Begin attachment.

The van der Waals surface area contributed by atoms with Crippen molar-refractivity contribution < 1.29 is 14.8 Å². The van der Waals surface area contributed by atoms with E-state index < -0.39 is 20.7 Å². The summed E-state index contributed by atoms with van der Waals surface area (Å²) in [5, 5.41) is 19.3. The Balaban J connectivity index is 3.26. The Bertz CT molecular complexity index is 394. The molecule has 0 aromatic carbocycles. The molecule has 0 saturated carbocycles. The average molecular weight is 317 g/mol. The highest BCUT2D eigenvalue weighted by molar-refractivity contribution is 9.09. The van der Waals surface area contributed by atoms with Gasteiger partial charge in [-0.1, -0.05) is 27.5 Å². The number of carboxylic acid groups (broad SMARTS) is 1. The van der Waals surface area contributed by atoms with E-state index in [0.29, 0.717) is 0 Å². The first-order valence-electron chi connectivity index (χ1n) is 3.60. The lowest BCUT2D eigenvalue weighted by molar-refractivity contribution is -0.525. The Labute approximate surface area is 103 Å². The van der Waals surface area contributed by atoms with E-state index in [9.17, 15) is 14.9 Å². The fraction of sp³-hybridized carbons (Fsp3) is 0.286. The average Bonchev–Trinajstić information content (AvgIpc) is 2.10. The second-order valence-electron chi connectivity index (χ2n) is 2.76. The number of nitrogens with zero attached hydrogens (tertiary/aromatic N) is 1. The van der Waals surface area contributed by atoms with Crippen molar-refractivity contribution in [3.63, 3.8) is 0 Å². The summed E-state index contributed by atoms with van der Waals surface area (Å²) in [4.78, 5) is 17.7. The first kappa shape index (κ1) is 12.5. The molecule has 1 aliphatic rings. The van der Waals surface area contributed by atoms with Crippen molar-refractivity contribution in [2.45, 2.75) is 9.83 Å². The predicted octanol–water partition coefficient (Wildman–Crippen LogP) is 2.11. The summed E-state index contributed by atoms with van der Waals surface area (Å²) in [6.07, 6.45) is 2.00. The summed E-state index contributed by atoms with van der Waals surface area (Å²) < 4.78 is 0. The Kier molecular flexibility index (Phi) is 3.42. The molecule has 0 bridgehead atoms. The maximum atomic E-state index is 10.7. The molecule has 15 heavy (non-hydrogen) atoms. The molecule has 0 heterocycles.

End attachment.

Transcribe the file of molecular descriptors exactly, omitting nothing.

The van der Waals surface area contributed by atoms with Crippen molar-refractivity contribution < 1.29 is 14.8 Å². The van der Waals surface area contributed by atoms with E-state index < -0.39 is 20.7 Å². The summed E-state index contributed by atoms with van der Waals surface area (Å²) in [5, 5.41) is 19.3. The Balaban J connectivity index is 3.26. The Bertz CT molecular complexity index is 394. The molecule has 0 aromatic carbocycles. The molecule has 0 saturated carbocycles. The average molecular weight is 317 g/mol. The highest BCUT2D eigenvalue weighted by molar-refractivity contribution is 9.09. The van der Waals surface area contributed by atoms with Gasteiger partial charge in [-0.1, -0.05) is 27.5 Å². The number of carboxylic acid groups (broad SMARTS) is 1. The van der Waals surface area contributed by atoms with E-state index in [0.29, 0.717) is 0 Å². The first-order valence-electron chi connectivity index (χ1n) is 3.60. The lowest BCUT2D eigenvalue weighted by molar-refractivity contribution is -0.525. The Labute approximate surface area is 103 Å². The van der Waals surface area contributed by atoms with E-state index in [9.17, 15) is 14.9 Å². The fraction of sp³-hybridized carbons (Fsp3) is 0.286. The average Bonchev–Trinajstić information content (AvgIpc) is 2.10. The second-order valence-electron chi connectivity index (χ2n) is 2.76. The number of nitrogens with zero attached hydrogens (tertiary/aromatic N) is 1. The van der Waals surface area contributed by atoms with Crippen molar-refractivity contribution in [3.63, 3.8) is 0 Å². The summed E-state index contributed by atoms with van der Waals surface area (Å²) in [4.78, 5) is 17.7. The first kappa shape index (κ1) is 12.5. The molecule has 1 aliphatic rings. The van der Waals surface area contributed by atoms with Crippen molar-refractivity contribution in [2.45, 2.75) is 9.83 Å². The predicted octanol–water partition coefficient (Wildman–Crippen LogP) is 2.11. The summed E-state index contributed by atoms with van der Waals surface area (Å²) in [6.07, 6.45) is 2.00. The summed E-state index contributed by atoms with van der Waals surface area (Å²) < 4.78 is 0. The Kier molecular flexibility index (Phi) is 3.42. The molecule has 0 bridgehead atoms. The maximum atomic E-state index is 10.7. The molecule has 15 heavy (non-hydrogen) atoms. The molecule has 0 heterocycles.